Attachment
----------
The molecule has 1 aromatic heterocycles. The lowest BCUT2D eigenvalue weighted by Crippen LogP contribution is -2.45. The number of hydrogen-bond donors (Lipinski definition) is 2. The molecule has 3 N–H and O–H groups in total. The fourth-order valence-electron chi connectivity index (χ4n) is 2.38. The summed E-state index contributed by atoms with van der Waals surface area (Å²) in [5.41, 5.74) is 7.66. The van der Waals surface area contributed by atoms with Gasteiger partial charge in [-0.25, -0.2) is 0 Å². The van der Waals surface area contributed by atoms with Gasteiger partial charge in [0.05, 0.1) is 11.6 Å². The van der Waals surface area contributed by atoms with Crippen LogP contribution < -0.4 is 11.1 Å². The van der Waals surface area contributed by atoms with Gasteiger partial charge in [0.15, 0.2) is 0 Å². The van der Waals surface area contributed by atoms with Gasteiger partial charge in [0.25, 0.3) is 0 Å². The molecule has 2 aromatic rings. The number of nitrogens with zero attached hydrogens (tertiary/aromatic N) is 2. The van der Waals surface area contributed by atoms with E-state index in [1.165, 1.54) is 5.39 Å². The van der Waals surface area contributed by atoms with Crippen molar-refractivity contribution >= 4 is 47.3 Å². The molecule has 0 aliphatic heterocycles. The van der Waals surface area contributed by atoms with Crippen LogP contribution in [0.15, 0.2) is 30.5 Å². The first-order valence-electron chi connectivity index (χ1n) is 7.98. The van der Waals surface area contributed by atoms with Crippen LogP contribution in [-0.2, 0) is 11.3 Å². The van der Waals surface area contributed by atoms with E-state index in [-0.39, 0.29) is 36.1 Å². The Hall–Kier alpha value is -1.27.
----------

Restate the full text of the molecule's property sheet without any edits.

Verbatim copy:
The molecule has 1 aromatic heterocycles. The lowest BCUT2D eigenvalue weighted by Crippen LogP contribution is -2.45. The number of hydrogen-bond donors (Lipinski definition) is 2. The molecule has 3 N–H and O–H groups in total. The fourth-order valence-electron chi connectivity index (χ4n) is 2.38. The summed E-state index contributed by atoms with van der Waals surface area (Å²) in [5.41, 5.74) is 7.66. The van der Waals surface area contributed by atoms with Gasteiger partial charge in [-0.25, -0.2) is 0 Å². The van der Waals surface area contributed by atoms with Gasteiger partial charge in [0.05, 0.1) is 11.6 Å². The van der Waals surface area contributed by atoms with Crippen LogP contribution < -0.4 is 11.1 Å². The van der Waals surface area contributed by atoms with Gasteiger partial charge in [0.15, 0.2) is 0 Å². The van der Waals surface area contributed by atoms with Gasteiger partial charge in [0.25, 0.3) is 0 Å². The molecule has 2 aromatic rings. The number of nitrogens with zero attached hydrogens (tertiary/aromatic N) is 2. The van der Waals surface area contributed by atoms with E-state index in [1.165, 1.54) is 5.39 Å². The van der Waals surface area contributed by atoms with Crippen molar-refractivity contribution >= 4 is 47.3 Å². The molecule has 0 aliphatic heterocycles. The van der Waals surface area contributed by atoms with Crippen LogP contribution in [0.15, 0.2) is 30.5 Å². The first-order valence-electron chi connectivity index (χ1n) is 7.98. The van der Waals surface area contributed by atoms with Crippen LogP contribution in [-0.2, 0) is 11.3 Å². The van der Waals surface area contributed by atoms with E-state index in [-0.39, 0.29) is 36.1 Å². The Hall–Kier alpha value is -1.27.